Residents discussed how sustainable, energy-saving technologies could be incorporated into Hampstead’s heritage-rich houses at a public meeting on 31 January 2023.
The meeting, attended by about 50 people, was held at the Hampstead Community Centre to launch a public consultation on possible revisions to the Hampstead Neighbourhood Plan.
Alex Nicoll, chair of the Hampstead Neighbourhood Forum, recalled that the Forum, a group of volunteers, had written the Plan under the remit offered by the Localism Act, which gave communities a bigger say in shaping their areas. The Plan derived from public consultation and was approved in a referendum in 2018 with 91% support. It carries the same statutory weight as Camden’s local plan.
However, the demand for sustainability has since intensified so much that the Forum felt bound to explore areas where the Plan could be strengthened.
Janine Griffis, the Forum’s planning chief, gave a presentation that highlighted the urgency of the climate crisis. In London, vegetated garden land was being lost at a very fast pace, substantially reducing biodiversity — the variety of plant and animal life. The UK had lost more biodiversity than any other major industrialised country.
There was growing awareness of the damage being done by pollutants such as nitrogen dioxide emitted by vehicles, and particulates — which, Griffis noted, were especially produced by construction sites.
Turning to how the Neighbourhood Plan could be amended to better address these problems, Griffis highlighted three areas: firstly, providing more protection for gardens and trees, and biodiversity as a whole; secondly, giving stronger support to sustainable development and clean energy; and thirdly, prioritising the retrofitting of existing houses over replacing old houses with new ones.
In addition, there were some parts of the Neighbourhood Plan where better guidance could have been given, for example on dormer windows, bin stores, and establishing new green spaces.
Griffis argued for a ‘whole building’ approach under which Hampstead’s heritage could be protected while also incorporating innovative technologies such as new forms of solar panels and insulation, as well as air- and ground-sourced heat pumps.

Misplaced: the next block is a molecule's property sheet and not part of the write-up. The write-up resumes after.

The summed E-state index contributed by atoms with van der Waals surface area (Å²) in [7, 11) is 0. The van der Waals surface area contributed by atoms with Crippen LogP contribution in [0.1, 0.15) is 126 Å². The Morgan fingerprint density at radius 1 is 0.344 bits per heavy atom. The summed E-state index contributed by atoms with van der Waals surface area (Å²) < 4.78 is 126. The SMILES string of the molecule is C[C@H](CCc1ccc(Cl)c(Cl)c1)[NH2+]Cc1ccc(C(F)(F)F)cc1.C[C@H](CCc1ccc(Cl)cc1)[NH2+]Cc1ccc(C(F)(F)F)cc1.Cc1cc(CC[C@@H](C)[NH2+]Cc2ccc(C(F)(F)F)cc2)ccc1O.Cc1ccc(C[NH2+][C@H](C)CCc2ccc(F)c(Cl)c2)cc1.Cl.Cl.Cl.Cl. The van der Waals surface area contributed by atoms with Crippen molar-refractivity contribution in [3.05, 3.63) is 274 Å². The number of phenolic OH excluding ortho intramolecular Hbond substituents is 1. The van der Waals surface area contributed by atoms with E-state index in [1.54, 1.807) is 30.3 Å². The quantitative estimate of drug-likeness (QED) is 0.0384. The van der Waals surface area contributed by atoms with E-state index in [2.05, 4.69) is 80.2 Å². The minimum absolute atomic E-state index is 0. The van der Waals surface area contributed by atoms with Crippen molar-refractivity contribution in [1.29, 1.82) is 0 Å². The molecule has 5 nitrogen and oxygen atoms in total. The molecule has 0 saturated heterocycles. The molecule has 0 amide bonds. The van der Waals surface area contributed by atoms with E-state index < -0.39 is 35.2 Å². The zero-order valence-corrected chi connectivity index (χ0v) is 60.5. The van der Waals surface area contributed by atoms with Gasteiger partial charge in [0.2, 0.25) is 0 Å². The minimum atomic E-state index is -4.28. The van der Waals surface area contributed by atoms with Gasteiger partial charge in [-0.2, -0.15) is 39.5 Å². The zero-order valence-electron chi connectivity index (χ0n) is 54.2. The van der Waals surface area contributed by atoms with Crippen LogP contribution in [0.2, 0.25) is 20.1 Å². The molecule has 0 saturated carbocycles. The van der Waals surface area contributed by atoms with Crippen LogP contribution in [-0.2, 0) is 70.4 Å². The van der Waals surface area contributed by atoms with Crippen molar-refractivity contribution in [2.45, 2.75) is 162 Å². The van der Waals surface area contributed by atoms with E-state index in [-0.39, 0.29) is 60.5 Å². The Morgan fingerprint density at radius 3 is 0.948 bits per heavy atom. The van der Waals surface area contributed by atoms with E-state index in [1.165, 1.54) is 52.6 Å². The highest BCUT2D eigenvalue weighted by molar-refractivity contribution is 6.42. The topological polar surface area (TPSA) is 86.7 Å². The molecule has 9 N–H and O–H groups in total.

These ideas prompted considerable support from residents in the ensuing discussion with Forum committee members including Stephen Taylor, vice chair, and Vicki Harding.
John Vedelago issued an impassioned call for stepping up sustainability in Hampstead’s homes while respecting the area’s heritage. Tim Jervis agreed that Hampstead wanted both to conserve its heritage and save energy: he said the tension between these pressures needed to be acknowledged. Another resident believed that the climate crisis justified permitting greater changes to conservation areas.
Several people, including Roger Hayward and Stefano Filippi, said that guidance from Camden on modern energy-saving methods was lacking or unclear, for example on the types of solar panels and double glazing that were permitted. Some residents said applications had been rejected, while others said they had been allowed to install triple glazing and other energy-saving solutions with no problem. Good insulation and good windows were the most important factors in creating a sustainable house, one resident said.
Some residents noted the heightened danger from flooding, especially in South End Road, as a result of heavy storms. Harding said the problem was caused partly by developments upstream from the flooded areas. Thames Water rarely objected to planning applications. She hoped to have stronger language in the revised Plan, for example on water attenuation tanks and permeability.
Peter Ratzer asked how the Forum measured the effectiveness of the Neighbourhood Plan. Nicoll pointed to the Planning Watch webpage, which records the Forum’s comments to Camden on planning applications, as well as the eventual outcomes. The webpage shows that in the vast majority of cases, the Forum considers that the Plan was properly taken into account. Sometimes the Forum objects only to a particular aspect of a proposal, which is then modified. Overall, Nicoll said, the Forum felt that the Plan was having a positive influence on Camden’s planning decisions.
One resident wished that language of the Plan could be stronger in some places so as to prevent, for example, disruptive basement projects.
Jervis asked what was unique about Hampstead’s Neighbourhood Plan. Committee members pointed to innovative policies regarding air quality, biodiversity corridors, local green spaces, ‘character areas’ and shopfronts. The entire vision and content of the Plan, they said, sprang from extensive public consultation with Hampstead residents.
This meeting will be followed by further public consultation exercises as the Forum works on a revised draft of the Plan, which will be subject to independent examination, approval by Camden and possibly a new referendum.
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